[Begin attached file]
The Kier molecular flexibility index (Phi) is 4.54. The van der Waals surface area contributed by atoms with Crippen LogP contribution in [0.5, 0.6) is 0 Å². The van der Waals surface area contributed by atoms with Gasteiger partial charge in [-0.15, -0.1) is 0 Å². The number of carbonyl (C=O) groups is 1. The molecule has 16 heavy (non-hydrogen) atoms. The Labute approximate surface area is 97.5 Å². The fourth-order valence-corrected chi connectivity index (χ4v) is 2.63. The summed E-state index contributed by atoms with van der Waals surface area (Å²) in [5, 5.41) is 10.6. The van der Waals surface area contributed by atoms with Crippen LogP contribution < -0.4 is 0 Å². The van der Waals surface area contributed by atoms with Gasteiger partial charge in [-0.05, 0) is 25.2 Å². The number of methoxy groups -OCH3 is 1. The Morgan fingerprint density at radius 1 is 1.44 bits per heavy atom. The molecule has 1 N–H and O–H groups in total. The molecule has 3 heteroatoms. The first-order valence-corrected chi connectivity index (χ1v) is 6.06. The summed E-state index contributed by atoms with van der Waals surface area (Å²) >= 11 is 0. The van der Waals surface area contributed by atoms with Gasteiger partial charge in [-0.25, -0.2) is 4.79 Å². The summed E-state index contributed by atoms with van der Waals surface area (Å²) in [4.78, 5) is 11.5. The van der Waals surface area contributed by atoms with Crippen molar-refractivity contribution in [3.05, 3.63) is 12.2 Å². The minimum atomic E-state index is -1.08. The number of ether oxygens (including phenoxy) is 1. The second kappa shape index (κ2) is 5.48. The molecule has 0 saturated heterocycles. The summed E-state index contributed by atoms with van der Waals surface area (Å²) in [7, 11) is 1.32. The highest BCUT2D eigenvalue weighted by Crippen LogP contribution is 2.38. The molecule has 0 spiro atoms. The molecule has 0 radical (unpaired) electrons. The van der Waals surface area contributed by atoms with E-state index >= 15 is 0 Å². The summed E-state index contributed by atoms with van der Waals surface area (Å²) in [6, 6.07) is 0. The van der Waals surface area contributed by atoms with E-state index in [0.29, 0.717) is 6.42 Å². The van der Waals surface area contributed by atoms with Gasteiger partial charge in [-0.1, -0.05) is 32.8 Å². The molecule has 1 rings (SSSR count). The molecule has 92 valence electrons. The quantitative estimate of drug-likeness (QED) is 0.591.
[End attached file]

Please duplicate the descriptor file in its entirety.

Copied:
The Kier molecular flexibility index (Phi) is 4.54. The van der Waals surface area contributed by atoms with Crippen LogP contribution in [0.5, 0.6) is 0 Å². The van der Waals surface area contributed by atoms with Gasteiger partial charge in [-0.15, -0.1) is 0 Å². The number of carbonyl (C=O) groups is 1. The molecule has 16 heavy (non-hydrogen) atoms. The Labute approximate surface area is 97.5 Å². The fourth-order valence-corrected chi connectivity index (χ4v) is 2.63. The summed E-state index contributed by atoms with van der Waals surface area (Å²) in [5, 5.41) is 10.6. The van der Waals surface area contributed by atoms with Crippen LogP contribution < -0.4 is 0 Å². The van der Waals surface area contributed by atoms with Gasteiger partial charge in [-0.05, 0) is 25.2 Å². The number of methoxy groups -OCH3 is 1. The Morgan fingerprint density at radius 1 is 1.44 bits per heavy atom. The molecule has 1 N–H and O–H groups in total. The molecule has 3 heteroatoms. The first-order valence-corrected chi connectivity index (χ1v) is 6.06. The summed E-state index contributed by atoms with van der Waals surface area (Å²) >= 11 is 0. The van der Waals surface area contributed by atoms with Gasteiger partial charge in [-0.25, -0.2) is 4.79 Å². The summed E-state index contributed by atoms with van der Waals surface area (Å²) in [4.78, 5) is 11.5. The van der Waals surface area contributed by atoms with Crippen molar-refractivity contribution in [3.05, 3.63) is 12.2 Å². The minimum atomic E-state index is -1.08. The number of ether oxygens (including phenoxy) is 1. The second kappa shape index (κ2) is 5.48. The molecule has 0 saturated heterocycles. The summed E-state index contributed by atoms with van der Waals surface area (Å²) in [7, 11) is 1.32. The highest BCUT2D eigenvalue weighted by Crippen LogP contribution is 2.38. The molecule has 0 spiro atoms. The molecule has 0 radical (unpaired) electrons. The van der Waals surface area contributed by atoms with E-state index >= 15 is 0 Å². The summed E-state index contributed by atoms with van der Waals surface area (Å²) in [6, 6.07) is 0. The van der Waals surface area contributed by atoms with E-state index in [0.29, 0.717) is 6.42 Å². The van der Waals surface area contributed by atoms with Gasteiger partial charge in [-0.1, -0.05) is 32.8 Å². The molecule has 1 rings (SSSR count). The molecule has 92 valence electrons. The quantitative estimate of drug-likeness (QED) is 0.591.